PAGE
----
Like a procedural due process claim, however, to state a substantive due process claim one must first have been deprived of a protected life, liberty, or property interest. Jeffries v. Turkey Run Consol. Sch. Dist., 492 F.2d 1, 3-4 (7th Cir. 1974) ("The claim that a person is entitled to substantive due process means, as we understand the concept, that state action which deprives him of life, liberty, or property . . . ."); Deblasio v. Zoning Bd. of Adjustment, 53 F.3d 592, 598-601 (3d Cir. 1995), cert. denied, 133 L. Ed. 2d 247, 116 S. Ct. 352 (1995); Archuleta v. Colorado Dep't of Institutions, 936 F.2d 483, 490 (10th Cir. 1991). As discussed when analyzing TTI's procedural due process claim, TTI had no protected property interest. See Local 342 Pub. Serv. Employees v. Town Board of the Town of Huntington, 31 F.3d 1191, 1196 (2d Cir. 1994) ("In view of our conclusion that the Union possessed no protectable property interest in the insurance payments, it would appear obvious that the Town's termination of those payments in no way violated the substantive due process rights of Local 342."). Moreover, TTI makes no argument that Director Koenig's decisions infringed a protected life or liberty interest. Accordingly, since TTI lacks the predicate protected life, liberty, or property interest, its complaint fails to state a viable substantive due process claim.
c. Equal Protection
In TTI's final § 1983 claim, TTI argues that Defendants' conduct violated the Equal Protection Clause. Specifically, TTI claims that an Equal Protection Clause violation ensued when MET decided to limit its selection of potential providers regarding the "Medical Billing Specialist" training contract to entities with past experience in the area -- excluding of course entities which lacked such experience.
Accordingly, TTI argues that it alleged a viable Equal Protection Clause claim -- which is not subject to disposition on a motion to dismiss -- based on the unconstitutional classification of providers as either those with experience or those without experience in the particular area of expertise.
The Court disagrees.
Notably, TTI does not claim that it was subjected to unequal treatment regarding the "Medical Billing Specialist" training contract due to a racial classification or any other type of classification that would warrant a strict scrutiny analysis. Indeed, both parties agree that the instant equal protection issue involves the rational relationship standard -- a far easier standard to satisfy. That is, "the Equal Protection Clause requires only that the classification bear some rational relationship to legitimate governmental ends." Hager v. City of West Peoria, 84 F.3d 865, 872 (7th Cir. 1996).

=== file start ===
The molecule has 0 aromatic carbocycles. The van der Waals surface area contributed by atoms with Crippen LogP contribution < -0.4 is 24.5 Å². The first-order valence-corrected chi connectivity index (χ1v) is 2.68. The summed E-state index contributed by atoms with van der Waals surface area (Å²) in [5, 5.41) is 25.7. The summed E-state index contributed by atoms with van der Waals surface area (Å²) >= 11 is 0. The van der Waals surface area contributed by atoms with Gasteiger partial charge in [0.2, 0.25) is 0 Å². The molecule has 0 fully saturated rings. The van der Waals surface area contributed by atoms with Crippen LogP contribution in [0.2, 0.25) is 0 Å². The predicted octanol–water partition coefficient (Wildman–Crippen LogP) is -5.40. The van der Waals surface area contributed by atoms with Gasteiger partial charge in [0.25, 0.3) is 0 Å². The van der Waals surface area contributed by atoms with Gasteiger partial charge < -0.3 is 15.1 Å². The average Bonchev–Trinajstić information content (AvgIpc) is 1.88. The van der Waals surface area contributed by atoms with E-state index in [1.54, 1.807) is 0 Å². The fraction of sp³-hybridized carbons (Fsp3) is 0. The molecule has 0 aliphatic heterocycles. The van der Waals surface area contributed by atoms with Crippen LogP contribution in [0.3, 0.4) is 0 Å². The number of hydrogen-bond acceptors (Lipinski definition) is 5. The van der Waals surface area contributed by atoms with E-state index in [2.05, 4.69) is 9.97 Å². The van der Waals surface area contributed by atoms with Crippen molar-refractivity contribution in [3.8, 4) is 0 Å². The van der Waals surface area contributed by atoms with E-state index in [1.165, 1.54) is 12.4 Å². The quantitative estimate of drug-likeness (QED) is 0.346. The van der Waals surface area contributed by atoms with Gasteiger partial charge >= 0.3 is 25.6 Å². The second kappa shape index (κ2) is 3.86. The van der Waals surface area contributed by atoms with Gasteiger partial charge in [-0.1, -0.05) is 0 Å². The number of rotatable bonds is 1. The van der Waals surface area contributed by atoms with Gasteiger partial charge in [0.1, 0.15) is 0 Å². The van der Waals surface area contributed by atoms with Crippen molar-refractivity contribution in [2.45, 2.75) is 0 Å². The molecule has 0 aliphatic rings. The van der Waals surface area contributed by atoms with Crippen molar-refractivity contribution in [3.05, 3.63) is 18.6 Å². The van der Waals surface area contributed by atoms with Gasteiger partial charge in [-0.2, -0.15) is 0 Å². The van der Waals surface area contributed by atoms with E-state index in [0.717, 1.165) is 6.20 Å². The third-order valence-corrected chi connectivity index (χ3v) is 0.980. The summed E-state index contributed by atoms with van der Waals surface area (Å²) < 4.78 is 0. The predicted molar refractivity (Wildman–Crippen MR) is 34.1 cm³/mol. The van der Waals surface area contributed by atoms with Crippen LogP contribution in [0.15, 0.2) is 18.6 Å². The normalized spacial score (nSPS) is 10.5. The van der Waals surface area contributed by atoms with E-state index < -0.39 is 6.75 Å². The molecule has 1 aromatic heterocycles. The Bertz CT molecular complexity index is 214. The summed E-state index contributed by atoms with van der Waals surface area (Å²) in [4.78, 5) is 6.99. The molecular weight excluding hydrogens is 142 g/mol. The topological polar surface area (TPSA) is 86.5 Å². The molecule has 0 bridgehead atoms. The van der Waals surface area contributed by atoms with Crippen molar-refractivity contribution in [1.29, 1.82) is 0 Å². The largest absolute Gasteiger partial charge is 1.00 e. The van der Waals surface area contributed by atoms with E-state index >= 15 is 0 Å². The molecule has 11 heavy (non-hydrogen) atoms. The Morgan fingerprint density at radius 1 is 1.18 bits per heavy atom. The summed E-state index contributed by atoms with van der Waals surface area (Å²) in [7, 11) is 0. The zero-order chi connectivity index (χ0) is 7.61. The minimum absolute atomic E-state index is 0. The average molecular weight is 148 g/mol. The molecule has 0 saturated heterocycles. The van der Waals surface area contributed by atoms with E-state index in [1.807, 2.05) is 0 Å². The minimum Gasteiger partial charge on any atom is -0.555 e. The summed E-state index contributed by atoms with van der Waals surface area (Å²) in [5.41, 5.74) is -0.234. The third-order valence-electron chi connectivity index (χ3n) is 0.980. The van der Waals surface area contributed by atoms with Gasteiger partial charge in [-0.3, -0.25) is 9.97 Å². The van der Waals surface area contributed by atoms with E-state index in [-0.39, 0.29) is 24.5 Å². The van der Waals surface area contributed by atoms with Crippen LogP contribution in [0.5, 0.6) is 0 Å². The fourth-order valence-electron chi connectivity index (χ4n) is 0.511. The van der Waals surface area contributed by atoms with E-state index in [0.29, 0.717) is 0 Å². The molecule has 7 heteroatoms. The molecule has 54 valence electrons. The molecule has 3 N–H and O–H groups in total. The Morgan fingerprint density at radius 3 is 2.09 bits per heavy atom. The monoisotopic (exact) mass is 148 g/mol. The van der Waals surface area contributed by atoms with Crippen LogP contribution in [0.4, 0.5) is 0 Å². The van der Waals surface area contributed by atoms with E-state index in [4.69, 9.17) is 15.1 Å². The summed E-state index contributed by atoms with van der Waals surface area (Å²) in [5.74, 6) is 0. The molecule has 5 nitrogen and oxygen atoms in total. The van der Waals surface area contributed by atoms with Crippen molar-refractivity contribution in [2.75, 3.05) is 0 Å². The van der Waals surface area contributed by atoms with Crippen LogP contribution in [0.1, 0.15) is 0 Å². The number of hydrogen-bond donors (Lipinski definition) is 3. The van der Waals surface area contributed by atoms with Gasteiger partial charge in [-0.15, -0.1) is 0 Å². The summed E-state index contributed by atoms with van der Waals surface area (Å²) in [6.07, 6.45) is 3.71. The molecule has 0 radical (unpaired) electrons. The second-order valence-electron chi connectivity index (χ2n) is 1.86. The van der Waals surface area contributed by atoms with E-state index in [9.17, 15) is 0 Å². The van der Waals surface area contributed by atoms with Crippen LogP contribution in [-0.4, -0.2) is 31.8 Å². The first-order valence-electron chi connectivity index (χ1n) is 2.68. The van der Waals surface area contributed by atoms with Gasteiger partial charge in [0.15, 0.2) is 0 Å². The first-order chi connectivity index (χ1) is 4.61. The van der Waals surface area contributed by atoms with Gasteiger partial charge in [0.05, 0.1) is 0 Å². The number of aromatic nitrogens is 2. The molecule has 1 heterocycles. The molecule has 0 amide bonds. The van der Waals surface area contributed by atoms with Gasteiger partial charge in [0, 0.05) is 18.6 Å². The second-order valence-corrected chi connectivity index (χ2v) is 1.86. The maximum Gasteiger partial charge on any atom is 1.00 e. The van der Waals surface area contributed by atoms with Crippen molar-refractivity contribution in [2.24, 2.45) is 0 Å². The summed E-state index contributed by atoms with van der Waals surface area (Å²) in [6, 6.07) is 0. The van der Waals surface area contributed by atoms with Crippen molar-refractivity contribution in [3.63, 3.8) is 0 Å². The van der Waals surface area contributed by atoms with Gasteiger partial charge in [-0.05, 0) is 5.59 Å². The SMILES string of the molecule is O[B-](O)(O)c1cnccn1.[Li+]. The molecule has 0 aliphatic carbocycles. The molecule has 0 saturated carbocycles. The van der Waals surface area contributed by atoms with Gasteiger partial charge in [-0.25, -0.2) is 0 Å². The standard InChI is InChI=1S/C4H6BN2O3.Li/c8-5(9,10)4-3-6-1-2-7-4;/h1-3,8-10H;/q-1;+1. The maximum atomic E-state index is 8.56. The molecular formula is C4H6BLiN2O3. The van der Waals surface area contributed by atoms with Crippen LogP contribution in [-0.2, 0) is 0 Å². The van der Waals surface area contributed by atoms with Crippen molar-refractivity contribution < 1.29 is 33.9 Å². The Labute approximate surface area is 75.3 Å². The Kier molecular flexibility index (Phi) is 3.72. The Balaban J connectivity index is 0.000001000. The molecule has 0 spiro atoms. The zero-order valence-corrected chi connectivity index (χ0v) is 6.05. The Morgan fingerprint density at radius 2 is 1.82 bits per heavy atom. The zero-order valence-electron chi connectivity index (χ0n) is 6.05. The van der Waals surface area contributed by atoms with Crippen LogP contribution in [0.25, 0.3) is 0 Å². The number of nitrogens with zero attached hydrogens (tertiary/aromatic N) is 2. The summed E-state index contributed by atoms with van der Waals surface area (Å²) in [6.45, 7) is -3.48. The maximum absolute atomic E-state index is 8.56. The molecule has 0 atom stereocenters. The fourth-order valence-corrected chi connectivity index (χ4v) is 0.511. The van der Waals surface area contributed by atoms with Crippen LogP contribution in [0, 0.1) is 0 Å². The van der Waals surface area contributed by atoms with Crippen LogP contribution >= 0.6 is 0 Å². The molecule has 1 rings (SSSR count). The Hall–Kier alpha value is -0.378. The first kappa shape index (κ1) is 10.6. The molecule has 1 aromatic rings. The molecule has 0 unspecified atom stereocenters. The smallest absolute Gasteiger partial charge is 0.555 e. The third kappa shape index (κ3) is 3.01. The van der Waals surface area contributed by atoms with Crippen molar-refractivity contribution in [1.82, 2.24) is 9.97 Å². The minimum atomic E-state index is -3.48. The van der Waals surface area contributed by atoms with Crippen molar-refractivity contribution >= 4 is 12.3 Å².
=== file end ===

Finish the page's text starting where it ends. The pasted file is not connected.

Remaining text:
When applying the rational relationship standard, the courts are instructed to "presume the constitutionality of the government's classification. . . ." Wroblewski v. City of Washburn, 965 F.2d 452, 459 (7th Cir. 1992); accord, Hager, 84 F.3d at 872. And, the classification will not be held as unconstitutional as long as "any state of facts reasonably may be conceived to justify it." Wroblewski, 965 F.2d at 459. In fact, to survive a motion to dismiss, the "plaintiff must allege facts sufficient to overcome the presumption of rationality that applies to government classifications." Id. at 460.
Here, TTI's complaint is devoid of any allegations as to why the classification of providers into two groups -- those with past experience and those without past experience -- is not rationally related to a legitimate governmental purpose.
Indeed, based on the assertions in TTI's appellate brief, it appears that TTI is operating under the misconception that
Indeed, as alluded to in footnote 5, supra., the Court does not believe that the instant equal protection claim is even pleaded in the complaint. Thus, obviously if the claim is not there, TTI has not satisfied its pleading burden of coming forward with facts to overcome the presumption of constitutionality.
Defendants are burdened with the task of coming forward with factual allegations or arguments to support the constitutionality of the classification. That, of course, is wrong -- as noted, the classification is presumed to be constitutional. Accordingly, TTI's complaint lacks the factual support to overcome the classification's presumption of constitutionality.
See Zajicek v. Aaby, 77 F.3d 485 (Table), WL 47454, *2 (7th Cir. Feb. 2, 1996) ("Complaints that challenge the rationality of legislation assume a heavy burden; they must overcome the presumption of rationality that attaches to all legislation. Therefore, complaints like [plaintiffs] must point to some fact that, if proven, would suggest irrationality.") (emphasis added).
2. § 1981 Claim
Generally, § 1981 "addresses racial discrimination in contractual relationships." Morris v. Office Max, Inc., 89 F.3d 411, WL 389344 (7th Cir. 1996). The statute reads in pertinent part:
(a) Statement of equal rights